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Vivendi to Sell Water Business, Sources Say

Media: Firm is expected to announce today that it is severing last ties with its historic core assets.


Vivendi Universal Chairman Jean-Rene Fourtou is expected to announce today that the company will sever its last ties to its historic core assets and move forward as the world's second-largest media company, sources said.

Sources said Fourtou will announce at a board meeting today in Paris that he plans to slowly sell off the firm's minority stake in Vivendi Environnement, the 145-year-old water-and-sewer business. Former Vivendi Universal Chairman Jean-Marie Messier was in the process of transforming the European utility into a media conglomerate when he was ousted this summer.

Fourtou also will signal plans to keep a minority stake in the French telecommunications company Cegetel, with an eye to buying control of that company sometime in the future. Separately, he will detail about $10 billion worth of non-core assets he plans to sell to resolve the company's cash crisis.

The announcement, coming after months of wide-ranging speculation about the future direction of Vivendi, reflects the company's reality. Since Vivendi bought Universal Studios and Universal Music Group in 2000, entertainment has dominated operations.

Fourtou's declaration also is a recognition that the depressed market for media properties precludes selling the assets for anything near what Vivendi paid for them two years ago. Although several buyers, including Viacom Inc., News Corp. and General Electric Co., have expressed interest, they have been looking to take advantage of a company in the throes of a cash crisis with more than $30 billion in debt, Wall Street sources said.

The effort to focus Vivendi on its media assets raises as many questions as it answers, said Michael Nathanson, a European media analyst with Sanford Bernstein & Co. "What are they going to do with what they are keeping?" he said, noting that Fourtou has yet to explain how Vivendi will regain the 80% of its market value lost in the last year.

Vivendi has yet to resolve its market dissonance. As a French company operating under French accounting rules, Vivendi will never realize a premium market valuation--even if it is a U.S. media powerhouse, according to Nathanson.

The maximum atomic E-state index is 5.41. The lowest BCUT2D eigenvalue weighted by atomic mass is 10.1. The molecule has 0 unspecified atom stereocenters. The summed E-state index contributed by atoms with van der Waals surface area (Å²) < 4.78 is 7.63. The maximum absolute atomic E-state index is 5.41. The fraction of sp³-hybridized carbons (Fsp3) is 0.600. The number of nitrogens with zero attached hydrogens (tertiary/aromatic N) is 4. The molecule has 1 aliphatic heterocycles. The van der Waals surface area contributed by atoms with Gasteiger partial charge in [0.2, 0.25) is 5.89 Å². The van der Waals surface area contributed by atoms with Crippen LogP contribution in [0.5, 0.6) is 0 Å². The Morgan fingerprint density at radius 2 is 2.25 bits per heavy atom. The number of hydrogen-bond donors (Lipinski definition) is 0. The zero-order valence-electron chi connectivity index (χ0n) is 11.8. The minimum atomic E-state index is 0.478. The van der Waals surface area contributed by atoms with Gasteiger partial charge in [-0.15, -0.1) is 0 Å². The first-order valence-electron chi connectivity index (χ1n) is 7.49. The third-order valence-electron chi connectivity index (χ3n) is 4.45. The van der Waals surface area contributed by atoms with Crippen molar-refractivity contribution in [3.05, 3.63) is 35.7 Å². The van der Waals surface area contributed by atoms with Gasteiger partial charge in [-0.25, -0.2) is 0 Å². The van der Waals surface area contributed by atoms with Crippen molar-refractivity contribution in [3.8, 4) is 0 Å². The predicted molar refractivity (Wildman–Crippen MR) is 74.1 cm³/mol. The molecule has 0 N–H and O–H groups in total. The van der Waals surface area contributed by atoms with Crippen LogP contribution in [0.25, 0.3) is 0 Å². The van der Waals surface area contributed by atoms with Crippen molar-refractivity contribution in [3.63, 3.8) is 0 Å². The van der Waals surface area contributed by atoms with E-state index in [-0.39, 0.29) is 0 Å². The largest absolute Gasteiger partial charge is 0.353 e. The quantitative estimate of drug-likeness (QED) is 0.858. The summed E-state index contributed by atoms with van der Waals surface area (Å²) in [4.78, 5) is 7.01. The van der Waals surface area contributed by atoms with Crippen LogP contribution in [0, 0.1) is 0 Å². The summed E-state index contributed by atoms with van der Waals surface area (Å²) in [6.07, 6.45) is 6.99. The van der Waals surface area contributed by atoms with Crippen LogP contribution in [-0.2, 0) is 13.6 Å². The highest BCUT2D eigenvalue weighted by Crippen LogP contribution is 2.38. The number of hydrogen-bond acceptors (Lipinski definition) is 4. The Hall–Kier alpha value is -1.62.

Vivendi needs to take the next step and spin off a portion of the entertainment company in an American public offering if officials hope to get that proper market valuation, he said. "It's just a question of when. And whether they add someone else's assets in with it as well."

Separately, moving forward in its efforts to trim its $19 billion in media-related debt, Vivendi has received three bids for Vivendi Universal Publishing, some as high as $3.4 billion--but still less than the $4 billion Vivendi had hoped to see.

"It's still good news," Bernstein's Nathanson said.

The company bought Boston-based Houghton Mifflin Co., publishers of American Heritage Dictionary and the "Curious George" series, last year for $2.2 billion. Vivendi's publishing unit also includes French educational publishers Nathan and Bordas, dictionary publishers Larousse and Le Robert, and fiction publishers Robert-Laffont and Plon-Perrin.

Analysts have valued the unit as high as $5 billion.

Kohlberg Kravis Roberts & Co., Carlyle Group Inc. and Steven Rattner's Quadrangle Group are among the bidders.

The French buyout firm Eurazeo is leading a group that includes Carlyle and Credit Agricole. KKR's Group is led by BNP Paribas and includes Apax Partners, Bain Capital, Blackstone Group, Thomas H. Lee Partners and Goldman Sachs. Lagardere, France's second-largest media company, and Quadrangle made the third offer.

None of the parties involved in the bids would comment.

Bloomberg News was used in compiling this report.

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